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Polyurethane Void Fill


All things need support and that goes for your concrete slab as well.  An unsupported slab can cause large scale problems down the road.  Concrete, unless it is designed to be unsupported, needs to have a constant contact with the soil below it to keep it’s structural integrity in tack.  Even after a home is lifted, you will need to have the newly formed “hollow” space between the bottom of the slab and the soil filled.  We utilize polyurethane foam injections to do just this.  On top of filling the voids and supporting the slab, we can also lift any areas that may have a deflection or a sag in the concrete slab.

This void filling can be done utilizing polyurethane or a mud grout mixture.  The reason that we utilize a polyurethane material is that it doesn’t add a massive amount of weight to the soils.  The less weight on the soils, the less chance your slab will experience movement in the future.

Polyurethane Void FIll
Polyurethane Void FIll

Why, When, and How

Learning the reasoning behind the Why, When, and How we do things or services are suggested will allow you to make a rational educated decision during any service that is offered by Dalinghaus Construction.  We believe in having the most educated customers in the industry.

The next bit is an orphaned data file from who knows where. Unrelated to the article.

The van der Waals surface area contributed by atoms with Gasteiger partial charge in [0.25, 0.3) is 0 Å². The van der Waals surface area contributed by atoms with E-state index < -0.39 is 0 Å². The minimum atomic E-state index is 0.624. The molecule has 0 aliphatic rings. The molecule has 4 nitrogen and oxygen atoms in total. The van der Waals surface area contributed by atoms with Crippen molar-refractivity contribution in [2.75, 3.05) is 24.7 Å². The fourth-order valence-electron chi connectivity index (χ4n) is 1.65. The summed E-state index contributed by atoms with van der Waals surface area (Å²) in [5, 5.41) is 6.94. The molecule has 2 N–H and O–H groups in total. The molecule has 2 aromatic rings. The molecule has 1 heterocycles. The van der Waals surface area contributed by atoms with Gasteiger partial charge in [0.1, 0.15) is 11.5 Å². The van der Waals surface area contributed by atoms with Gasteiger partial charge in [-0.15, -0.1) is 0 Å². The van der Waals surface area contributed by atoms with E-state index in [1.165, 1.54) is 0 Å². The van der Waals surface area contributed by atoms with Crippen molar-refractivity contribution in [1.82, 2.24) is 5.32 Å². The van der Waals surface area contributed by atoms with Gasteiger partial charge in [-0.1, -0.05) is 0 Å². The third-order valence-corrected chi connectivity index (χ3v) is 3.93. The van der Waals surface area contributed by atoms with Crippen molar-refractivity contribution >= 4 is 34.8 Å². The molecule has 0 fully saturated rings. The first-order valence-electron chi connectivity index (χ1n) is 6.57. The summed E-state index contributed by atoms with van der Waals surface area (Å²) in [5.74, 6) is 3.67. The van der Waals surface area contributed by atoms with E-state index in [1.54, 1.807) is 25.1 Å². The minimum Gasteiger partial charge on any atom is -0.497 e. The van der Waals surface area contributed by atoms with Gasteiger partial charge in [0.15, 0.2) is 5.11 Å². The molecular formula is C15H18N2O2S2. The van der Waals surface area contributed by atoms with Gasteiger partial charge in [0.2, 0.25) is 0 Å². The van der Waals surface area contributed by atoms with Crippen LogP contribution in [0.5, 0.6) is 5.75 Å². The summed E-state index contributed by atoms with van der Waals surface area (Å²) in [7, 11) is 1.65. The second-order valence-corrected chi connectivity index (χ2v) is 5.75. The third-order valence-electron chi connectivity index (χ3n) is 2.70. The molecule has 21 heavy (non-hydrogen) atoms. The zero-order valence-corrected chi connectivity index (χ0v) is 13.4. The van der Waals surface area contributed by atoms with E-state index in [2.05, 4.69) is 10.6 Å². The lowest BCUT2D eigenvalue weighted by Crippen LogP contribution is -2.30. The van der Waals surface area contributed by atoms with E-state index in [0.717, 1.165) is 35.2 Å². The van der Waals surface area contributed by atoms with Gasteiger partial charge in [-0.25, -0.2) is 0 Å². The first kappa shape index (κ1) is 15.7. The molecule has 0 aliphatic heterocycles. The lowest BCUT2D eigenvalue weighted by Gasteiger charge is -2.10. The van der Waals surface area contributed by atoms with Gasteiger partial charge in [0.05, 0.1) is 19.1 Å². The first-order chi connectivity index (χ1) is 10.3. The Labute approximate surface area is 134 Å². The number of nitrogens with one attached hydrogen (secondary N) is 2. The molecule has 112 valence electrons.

As we have stated above, the Why behind doing polyurethane void filling is to provide a continuous support system for the existing concrete slab. Not supporting the slab in a continuous manner will result in added stresses to the slab that can result in cracking or total slab failure.


Concrete should always be supported universally, unless they are designed and constructed to not be. Some of the most common times of when a slab needs to be supported are: After a foundation lift has been completed, If a void has been created under the slab by a water leak or the soil being compromised, If the concrete is showing signs of failure or sagging.


Utilizing a specialized polyurethane rig that includes a customer pump, gun, and material we can quickly and effectively fill voids under existing concrete slabs. We begin by drilling a small hole through the slab, about the size of a Nickel. We then place an injection port into the newly drilled hole. Once the gun has been attached to the port, we begin the inject that polyurethane through the slab to the underside void. The material is pumped until the void has been successfully filled and the slab has been re-supported. The port is removed and the process is repeated until all voids have been filled. Once the void is filled we remove all ports and grout fill the drilled holes.

Drywall Cracks

Cracks in drywall throughout the house are one of the most common signs of foundation problems. Typical drywall cracks will appear around door frames and windows, in the ceiling, in corners, and along the wall. Drywall tape can be a good indicator, especially if it’s ripping or coming loose. Drywall cracks can also be a sign of sinking crawl space supports, sinking floors, or heaving floors.

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